Waterfront Alliance announced that its proposed climate resilience plan for Flushing Meadows Corona Park has been awarded $531,000 in Community Project Funding as part of the new federal spending package that was recently signed into law.
Last spring, Congresswoman Grace Meng submitted her 10 community funding requests to the House Appropriations Committee for review.
The primary objectives of Waterfront Alliance’s “Flushing Meadows Corona Park: A Hub for Climate Resilience” are to increase public awareness about local climate risks; build community participation in planning and infrastructure projects; and identify potential resilience solutions for future investigations and development.
“As Queens’ signature local and destination park, serving several central and northern Queens communities with high social vulnerability, we must ensure that the park and surrounding communities are prepared for our climate future,” Waterfront Alliance VP of Programs Karen Imas said. “Tremendous thanks to Congresswoman Meng for her climate leadership. This project is particularly timely as increased funding may come to our region for climate change adaptation projects per the infrastructure funding package.”
Working with Queens community leaders, partners in city government and academia, Waterfront Alliance will provide tools and lead events to share and gather information that will culminate in a climate visioning for the park. These concrete recommendations and concept plans can better position the park and surrounding community to receive city, state and federal funding for resilience projects.
“Flushing Meadows Corona Park is a beautiful landmark of our district. It provides a lovely area for recreational and leisure activities, refuge from the heat in the summer and possesses one of the most beautiful sculptures in all of New York, the Unisphere,” Meng said. “That is why I am so pleased that the Waterfront Alliance will receive funding through the new government spending package to help the park battle the effects of climate change. Stormwater from surrounding neighborhoods continuously flood the park and in some areas, the park is projected to be permanently flooded due to the rising sea levels in the coming decades. The funds will help make key assessments, plan out necessary strategies, and begin implementation to help keep the park open for Queens residents for generations to come.”
Flushing Meadows Corona Park was identified by the Center for an Urban Future as the most-flooded park in the city alongside Forest Park due to increasingly heavy rains. Recent extreme weather events including Hurricane Ida reinforce the need for better preparation and planning. Torrential waters forced the NYPD to conduct multiple rescues in Flushing Meadows Corona Park when stormwater from the Grand Central Parkway and the Van Wyck Expressway ran off into areas of the park. Access to recreational programs and facilities in the park was halted due to sustained damage to buildings.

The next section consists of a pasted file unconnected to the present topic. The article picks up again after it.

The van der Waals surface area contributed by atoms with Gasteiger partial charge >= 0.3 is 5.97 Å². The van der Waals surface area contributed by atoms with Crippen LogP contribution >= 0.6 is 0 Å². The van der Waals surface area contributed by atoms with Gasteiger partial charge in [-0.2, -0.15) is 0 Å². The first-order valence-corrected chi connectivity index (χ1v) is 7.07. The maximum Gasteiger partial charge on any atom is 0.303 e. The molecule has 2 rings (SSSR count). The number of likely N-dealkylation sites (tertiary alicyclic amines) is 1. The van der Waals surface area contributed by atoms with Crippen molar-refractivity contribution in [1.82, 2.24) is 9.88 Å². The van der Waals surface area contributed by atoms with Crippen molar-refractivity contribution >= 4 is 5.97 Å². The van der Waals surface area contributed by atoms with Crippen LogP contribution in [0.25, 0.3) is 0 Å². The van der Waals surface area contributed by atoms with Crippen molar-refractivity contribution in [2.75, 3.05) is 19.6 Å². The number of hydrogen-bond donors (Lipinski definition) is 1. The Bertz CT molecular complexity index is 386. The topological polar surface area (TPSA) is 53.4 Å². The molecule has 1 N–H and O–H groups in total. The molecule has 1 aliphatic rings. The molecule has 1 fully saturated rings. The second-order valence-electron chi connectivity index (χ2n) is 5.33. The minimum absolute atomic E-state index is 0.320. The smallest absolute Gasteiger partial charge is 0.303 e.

“Once a flourishing tidal wetland that absorbed waters from Flushing Bay and the Long Island Sound, Flushing Meadows Corona Park has undergone many transformations — a coal ash dumping ground, two World’s Fairs and one of the top 10 biggest parks in NYC,” Guardians of Flushing Bay (GoFB) Executive Director Rebecca Pryor said. “GoFB is eager to play a role to envision the park’s next stage of transformation: as a climate resilient hub for the surrounding environmental justice communities who depend on it. We are looking forward to collaborating with Waterfront Alliance and our local partners in this process, and we are sincerely thankful to Congress member Grace Meng for making the project possible.”
Additionally, the park faces risks due to sea level rise and storm surge, with much of the park facing permanent inundation by 2080, according to the New York Panel on Climate Change, and other areas only recently being brought back online following damage from Hurricane Sandy.
“NYC Parks is committed to improving Flushing Meadows Corona Park and ensuring this iconic park is resilient for decades to come,” NYC Parks Commissioner Sue Donoghue said. “To that end, more than $350 million has already been invested in recent and upcoming park renovations, including projects that increase resiliency and improve stormwater management. We’re grateful for the Waterfront Alliance’s partnership to raise awareness and engage the community around these important issues.”